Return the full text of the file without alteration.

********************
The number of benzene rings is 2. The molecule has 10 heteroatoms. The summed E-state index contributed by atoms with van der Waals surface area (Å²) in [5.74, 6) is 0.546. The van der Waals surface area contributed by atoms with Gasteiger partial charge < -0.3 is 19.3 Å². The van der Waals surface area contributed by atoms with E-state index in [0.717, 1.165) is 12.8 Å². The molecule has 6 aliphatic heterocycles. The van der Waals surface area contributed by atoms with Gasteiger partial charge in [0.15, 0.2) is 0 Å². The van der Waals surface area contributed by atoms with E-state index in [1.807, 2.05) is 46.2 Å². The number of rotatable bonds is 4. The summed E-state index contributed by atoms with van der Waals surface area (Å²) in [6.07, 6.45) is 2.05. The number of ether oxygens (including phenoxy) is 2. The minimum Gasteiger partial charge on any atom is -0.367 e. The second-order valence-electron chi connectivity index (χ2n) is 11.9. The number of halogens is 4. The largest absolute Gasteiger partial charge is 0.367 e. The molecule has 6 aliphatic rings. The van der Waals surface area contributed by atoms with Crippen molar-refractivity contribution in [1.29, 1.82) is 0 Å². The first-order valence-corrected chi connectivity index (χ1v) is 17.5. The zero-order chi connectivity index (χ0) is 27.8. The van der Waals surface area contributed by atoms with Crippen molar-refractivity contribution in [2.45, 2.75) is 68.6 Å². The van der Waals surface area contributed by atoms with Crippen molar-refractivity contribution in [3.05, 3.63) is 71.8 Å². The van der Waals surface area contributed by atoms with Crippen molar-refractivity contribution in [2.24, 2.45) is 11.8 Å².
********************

The number of benzene rings is 2. The molecule has 10 heteroatoms. The summed E-state index contributed by atoms with van der Waals surface area (Å²) in [5.74, 6) is 0.546. The van der Waals surface area contributed by atoms with Gasteiger partial charge < -0.3 is 19.3 Å². The van der Waals surface area contributed by atoms with E-state index in [0.717, 1.165) is 12.8 Å². The molecule has 6 aliphatic heterocycles. The van der Waals surface area contributed by atoms with Gasteiger partial charge in [0.15, 0.2) is 0 Å². The van der Waals surface area contributed by atoms with E-state index in [1.807, 2.05) is 46.2 Å². The number of rotatable bonds is 4. The summed E-state index contributed by atoms with van der Waals surface area (Å²) in [6.07, 6.45) is 2.05. The number of ether oxygens (including phenoxy) is 2. The minimum Gasteiger partial charge on any atom is -0.367 e. The second-order valence-electron chi connectivity index (χ2n) is 11.9. The number of halogens is 4. The largest absolute Gasteiger partial charge is 0.367 e. The molecule has 6 aliphatic rings. The van der Waals surface area contributed by atoms with Crippen molar-refractivity contribution in [1.29, 1.82) is 0 Å². The first-order valence-corrected chi connectivity index (χ1v) is 17.5. The zero-order chi connectivity index (χ0) is 27.8. The van der Waals surface area contributed by atoms with Crippen molar-refractivity contribution in [2.45, 2.75) is 68.6 Å². The van der Waals surface area contributed by atoms with Crippen molar-refractivity contribution in [3.05, 3.63) is 71.8 Å². The van der Waals surface area contributed by atoms with Crippen molar-refractivity contribution in [2.24, 2.45) is 11.8 Å².